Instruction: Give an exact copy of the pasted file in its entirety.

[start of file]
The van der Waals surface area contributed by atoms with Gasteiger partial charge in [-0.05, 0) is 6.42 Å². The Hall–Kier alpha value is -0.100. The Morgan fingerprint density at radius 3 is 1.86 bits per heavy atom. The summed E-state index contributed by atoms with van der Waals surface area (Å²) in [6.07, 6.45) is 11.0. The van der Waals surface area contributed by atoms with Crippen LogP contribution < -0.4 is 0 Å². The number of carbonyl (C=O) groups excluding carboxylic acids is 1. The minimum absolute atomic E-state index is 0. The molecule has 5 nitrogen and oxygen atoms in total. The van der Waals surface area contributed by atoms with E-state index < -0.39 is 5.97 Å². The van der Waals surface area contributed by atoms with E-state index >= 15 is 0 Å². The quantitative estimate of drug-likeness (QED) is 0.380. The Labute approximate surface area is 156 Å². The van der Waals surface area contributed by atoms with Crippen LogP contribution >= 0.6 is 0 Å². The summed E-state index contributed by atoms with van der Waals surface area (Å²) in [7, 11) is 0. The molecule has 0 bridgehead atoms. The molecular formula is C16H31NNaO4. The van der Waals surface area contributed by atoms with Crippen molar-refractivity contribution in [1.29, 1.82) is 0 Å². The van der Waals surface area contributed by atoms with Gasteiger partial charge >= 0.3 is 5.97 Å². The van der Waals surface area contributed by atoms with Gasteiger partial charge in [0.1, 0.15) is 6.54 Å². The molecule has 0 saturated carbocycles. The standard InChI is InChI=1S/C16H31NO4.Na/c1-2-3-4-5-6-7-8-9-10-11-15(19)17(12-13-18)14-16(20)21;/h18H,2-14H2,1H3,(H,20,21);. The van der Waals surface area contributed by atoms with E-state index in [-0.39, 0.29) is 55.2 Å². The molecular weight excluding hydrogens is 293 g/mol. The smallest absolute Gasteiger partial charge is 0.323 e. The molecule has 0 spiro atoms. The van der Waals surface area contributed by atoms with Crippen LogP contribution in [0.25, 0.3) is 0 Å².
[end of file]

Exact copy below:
The van der Waals surface area contributed by atoms with Gasteiger partial charge in [-0.05, 0) is 6.42 Å². The Hall–Kier alpha value is -0.100. The Morgan fingerprint density at radius 3 is 1.86 bits per heavy atom. The summed E-state index contributed by atoms with van der Waals surface area (Å²) in [6.07, 6.45) is 11.0. The van der Waals surface area contributed by atoms with Crippen LogP contribution < -0.4 is 0 Å². The number of carbonyl (C=O) groups excluding carboxylic acids is 1. The minimum absolute atomic E-state index is 0. The molecule has 5 nitrogen and oxygen atoms in total. The van der Waals surface area contributed by atoms with E-state index < -0.39 is 5.97 Å². The van der Waals surface area contributed by atoms with E-state index >= 15 is 0 Å². The quantitative estimate of drug-likeness (QED) is 0.380. The Labute approximate surface area is 156 Å². The van der Waals surface area contributed by atoms with Crippen LogP contribution >= 0.6 is 0 Å². The summed E-state index contributed by atoms with van der Waals surface area (Å²) in [7, 11) is 0. The molecule has 0 bridgehead atoms. The molecular formula is C16H31NNaO4. The van der Waals surface area contributed by atoms with Crippen molar-refractivity contribution in [1.29, 1.82) is 0 Å². The van der Waals surface area contributed by atoms with Gasteiger partial charge >= 0.3 is 5.97 Å². The van der Waals surface area contributed by atoms with Gasteiger partial charge in [0.1, 0.15) is 6.54 Å². The molecule has 0 saturated carbocycles. The standard InChI is InChI=1S/C16H31NO4.Na/c1-2-3-4-5-6-7-8-9-10-11-15(19)17(12-13-18)14-16(20)21;/h18H,2-14H2,1H3,(H,20,21);. The van der Waals surface area contributed by atoms with E-state index in [-0.39, 0.29) is 55.2 Å². The molecular weight excluding hydrogens is 293 g/mol. The smallest absolute Gasteiger partial charge is 0.323 e. The molecule has 0 spiro atoms. The van der Waals surface area contributed by atoms with Crippen LogP contribution in [0.25, 0.3) is 0 Å².